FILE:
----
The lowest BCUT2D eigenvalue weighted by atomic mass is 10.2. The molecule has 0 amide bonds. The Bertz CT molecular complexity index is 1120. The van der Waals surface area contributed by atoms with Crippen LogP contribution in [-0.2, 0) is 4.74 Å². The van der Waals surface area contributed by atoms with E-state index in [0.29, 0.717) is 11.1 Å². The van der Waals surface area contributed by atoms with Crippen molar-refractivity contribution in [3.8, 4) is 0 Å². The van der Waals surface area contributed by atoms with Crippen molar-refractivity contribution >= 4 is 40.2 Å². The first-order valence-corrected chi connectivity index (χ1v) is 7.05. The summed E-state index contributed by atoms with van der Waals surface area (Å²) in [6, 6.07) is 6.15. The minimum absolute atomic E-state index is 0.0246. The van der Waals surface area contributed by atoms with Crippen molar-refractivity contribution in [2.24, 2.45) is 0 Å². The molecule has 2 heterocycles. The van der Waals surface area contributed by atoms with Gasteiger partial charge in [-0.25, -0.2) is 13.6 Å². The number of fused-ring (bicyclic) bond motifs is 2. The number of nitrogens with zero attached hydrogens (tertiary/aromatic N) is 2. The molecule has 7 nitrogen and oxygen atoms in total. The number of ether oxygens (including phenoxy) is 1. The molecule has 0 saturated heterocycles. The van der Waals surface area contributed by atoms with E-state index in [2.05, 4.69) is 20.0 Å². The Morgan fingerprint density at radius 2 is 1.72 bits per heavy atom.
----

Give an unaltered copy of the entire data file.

The lowest BCUT2D eigenvalue weighted by atomic mass is 10.2. The molecule has 0 amide bonds. The Bertz CT molecular complexity index is 1120. The van der Waals surface area contributed by atoms with Crippen LogP contribution in [-0.2, 0) is 4.74 Å². The van der Waals surface area contributed by atoms with E-state index in [0.29, 0.717) is 11.1 Å². The van der Waals surface area contributed by atoms with Crippen molar-refractivity contribution in [3.8, 4) is 0 Å². The van der Waals surface area contributed by atoms with Crippen molar-refractivity contribution >= 4 is 40.2 Å². The first-order valence-corrected chi connectivity index (χ1v) is 7.05. The summed E-state index contributed by atoms with van der Waals surface area (Å²) in [6, 6.07) is 6.15. The minimum absolute atomic E-state index is 0.0246. The van der Waals surface area contributed by atoms with Crippen molar-refractivity contribution in [2.24, 2.45) is 0 Å². The molecule has 2 heterocycles. The van der Waals surface area contributed by atoms with Gasteiger partial charge in [-0.25, -0.2) is 13.6 Å². The number of fused-ring (bicyclic) bond motifs is 2. The number of nitrogens with zero attached hydrogens (tertiary/aromatic N) is 2. The molecule has 7 nitrogen and oxygen atoms in total. The number of ether oxygens (including phenoxy) is 1. The molecule has 0 saturated heterocycles. The van der Waals surface area contributed by atoms with E-state index in [2.05, 4.69) is 20.0 Å². The Morgan fingerprint density at radius 2 is 1.72 bits per heavy atom.